Here’s an interesting read that I’d like to highlight. Aaron Renn’s blog, The Urbanophile, suggests an interesting concept for smaller cities that are trying to grow transit. Make them free. Well not exactly free but without fares. Renn states:
Why have a fare in the first place? It is odd that we pay per use on transit. We don’t pay to check books out of a library. We don’t pay to visit most city parks. We don’t pay when the police or fire department come to our house for a legitimate emergency. Most non-utility municipal services are provided for free to users and funded by taxes. So why is transit different? I suspect it is rooted in the origins of public transit systems when they were private, for-profit companies. But they aren’t that today so why adopt those legacy practices?
Read the rest of his post for some solid ideas supporting the use of fareless transit.
There’s actually nothing too radical suggested here as Chapel Hill has been fare-free for over eight years as well as downtown’s R-Line. This may or may not be something to consider as the transit section of the 2030 comprehensive plan is concerned.
- A Different Approach To The Transit Argument | June 18, 2012
- Choose Our Transit Video | November 10, 2021
- Downtown Thoughts Over A Pint | April 15, 2014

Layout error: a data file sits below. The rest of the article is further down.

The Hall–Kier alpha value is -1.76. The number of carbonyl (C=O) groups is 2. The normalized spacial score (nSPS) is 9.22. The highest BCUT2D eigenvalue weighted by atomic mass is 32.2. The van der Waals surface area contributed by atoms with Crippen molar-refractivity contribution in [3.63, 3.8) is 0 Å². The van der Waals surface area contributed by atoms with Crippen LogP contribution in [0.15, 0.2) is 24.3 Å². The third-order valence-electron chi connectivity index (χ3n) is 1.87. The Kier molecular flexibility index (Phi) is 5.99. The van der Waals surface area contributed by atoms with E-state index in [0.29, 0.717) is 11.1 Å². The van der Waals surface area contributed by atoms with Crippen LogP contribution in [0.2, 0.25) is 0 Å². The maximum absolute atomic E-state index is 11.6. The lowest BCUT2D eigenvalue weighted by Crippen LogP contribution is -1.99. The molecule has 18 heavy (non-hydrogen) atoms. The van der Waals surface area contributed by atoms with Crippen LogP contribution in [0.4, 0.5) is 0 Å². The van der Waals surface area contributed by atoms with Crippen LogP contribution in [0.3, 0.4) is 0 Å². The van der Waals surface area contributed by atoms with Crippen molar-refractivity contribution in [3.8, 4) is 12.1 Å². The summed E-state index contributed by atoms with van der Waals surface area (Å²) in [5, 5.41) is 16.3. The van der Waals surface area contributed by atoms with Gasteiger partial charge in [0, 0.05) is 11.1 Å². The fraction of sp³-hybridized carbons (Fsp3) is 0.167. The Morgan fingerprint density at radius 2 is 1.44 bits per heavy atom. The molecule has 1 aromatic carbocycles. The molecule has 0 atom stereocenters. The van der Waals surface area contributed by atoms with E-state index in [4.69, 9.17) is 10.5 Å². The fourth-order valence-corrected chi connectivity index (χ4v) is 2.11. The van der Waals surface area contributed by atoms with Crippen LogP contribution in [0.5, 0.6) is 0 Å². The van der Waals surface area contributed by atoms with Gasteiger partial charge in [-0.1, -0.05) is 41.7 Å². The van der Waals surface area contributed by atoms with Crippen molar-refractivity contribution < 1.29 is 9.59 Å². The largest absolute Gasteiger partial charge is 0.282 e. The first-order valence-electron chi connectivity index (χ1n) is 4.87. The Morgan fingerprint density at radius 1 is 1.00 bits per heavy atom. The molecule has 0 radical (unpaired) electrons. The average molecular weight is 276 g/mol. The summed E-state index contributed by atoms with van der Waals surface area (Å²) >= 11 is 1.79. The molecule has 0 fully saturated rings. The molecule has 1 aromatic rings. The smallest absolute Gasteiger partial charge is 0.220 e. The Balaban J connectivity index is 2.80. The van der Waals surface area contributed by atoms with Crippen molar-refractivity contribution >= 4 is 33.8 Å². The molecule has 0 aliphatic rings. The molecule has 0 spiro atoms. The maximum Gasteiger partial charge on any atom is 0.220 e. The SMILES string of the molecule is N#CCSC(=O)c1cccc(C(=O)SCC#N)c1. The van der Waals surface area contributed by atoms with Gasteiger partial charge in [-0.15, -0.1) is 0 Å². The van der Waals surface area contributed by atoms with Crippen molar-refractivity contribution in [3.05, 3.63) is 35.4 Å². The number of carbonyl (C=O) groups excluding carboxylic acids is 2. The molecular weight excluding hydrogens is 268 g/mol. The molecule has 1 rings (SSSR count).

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Renn’s article is great and I agree wholeheartedly, but citing Chapel Hill Transit as a “good” example of being fare-free is stretching it a bit in my opinion. Chapel Hill Transit, along with NCSU’s Wolfline are fare-free and “open to the public” as a condition of receiving certain federal funds. So while fare-free is a great ideas, CHT isn’t exactly doing it out of the kindness of their hearts for the greater good. That said, I’m still glad they’re doing it.
My main problem with fares is that they hold up the bus, which doesn’t help the system’s punctuality. I like Germany’s system, where you just get on and are assumed to have already paid your fare with a daily, weekly, or monthly ticket. If you don’t have a ticket yet, there’s a machine behind the driver so he/she doesn’t have to wait for you. Every couple months, a plainclothes agent will check all tickets on the bus. Those who don’t have one get fined $50.
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